On being a 50 years old programmer
November 27, 2016
In the struggle of being a more mindful human being I resolved to make a “future self introspection” about the things I invest my time. This post is part of that reflection, I would like to answer the question: what myself with 30, 40 years would like for the Jean of right now to invest his time?
What will I think when I’m with 30? or 40? Certainly I will like for the me of today to adopt technology and concepts which lasts. The forties Jean will not be happy if he has to learn a new way of doing the same every week.
It’s not a lazy thing say, there are so much things to learn in Computer Science that the one which stays changing the way of doing the same is simply plain unaligned with learning.
And what exactly is technology that lasts? Seems to me that technology that lasts has some traits.
Traits of enduring technology
- Tradition or replicability through out history
- Driven by committee (ISO like) or a benevolent dictator
- Disruptive productivity results
- Has pedigree, some very well known leader
Probably no technology will apply all those traits, but the one’s that apply some of them successfully will probably be a good deal to bet on it’s long term success.
Some of them that came to mind:
- Bash and binutils (replicability, productivity)
- Unix like operational systems (replicability)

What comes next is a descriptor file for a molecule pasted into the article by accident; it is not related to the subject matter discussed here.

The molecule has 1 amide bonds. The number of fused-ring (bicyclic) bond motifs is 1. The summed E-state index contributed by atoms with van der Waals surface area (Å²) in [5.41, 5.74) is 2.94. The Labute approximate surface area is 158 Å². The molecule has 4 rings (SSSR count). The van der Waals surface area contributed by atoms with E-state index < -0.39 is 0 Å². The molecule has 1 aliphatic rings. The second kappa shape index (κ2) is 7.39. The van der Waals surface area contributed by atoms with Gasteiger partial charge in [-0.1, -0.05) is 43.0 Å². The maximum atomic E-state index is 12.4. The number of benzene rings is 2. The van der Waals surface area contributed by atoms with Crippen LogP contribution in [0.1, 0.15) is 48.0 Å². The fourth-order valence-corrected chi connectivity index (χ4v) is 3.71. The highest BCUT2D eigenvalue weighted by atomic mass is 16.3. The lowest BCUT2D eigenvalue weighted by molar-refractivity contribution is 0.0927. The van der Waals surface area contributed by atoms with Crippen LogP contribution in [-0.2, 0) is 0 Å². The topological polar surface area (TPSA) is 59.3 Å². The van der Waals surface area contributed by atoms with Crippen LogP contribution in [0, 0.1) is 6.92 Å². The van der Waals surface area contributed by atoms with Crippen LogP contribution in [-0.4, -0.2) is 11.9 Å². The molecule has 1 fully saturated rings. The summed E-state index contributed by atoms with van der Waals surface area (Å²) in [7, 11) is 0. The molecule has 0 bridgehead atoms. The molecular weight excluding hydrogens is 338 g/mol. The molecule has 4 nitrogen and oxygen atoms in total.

- C programming language (pedigree, driven by committee)
- SQL (committee)
- Vim (tradition, productivity)
- Haskell (committee)
- Git (pedigree, disruptive productivity)
Beyond technology, probably it’s good for the forties Jean to focus on concepts, they tend to stand much longer than technologies.
- Design by contract
- Inversion of dependencies
- Test driven development
- Unix like services (micro-services)
- Architecture in general
- Algorithms in general
- Performance and optimization
- Computer Science theory in general
Much of the rest, seems to me, are trends and will fade away, much of the “high tech” we see now will probably fade, the way we building interfaces will most certainly fade, all those novel programming language that just has some new syntax sugar will (probably) fade as well.
I just hope I can adhere to this principles the most I can so to be able to remain as an relevant developer in the years to come.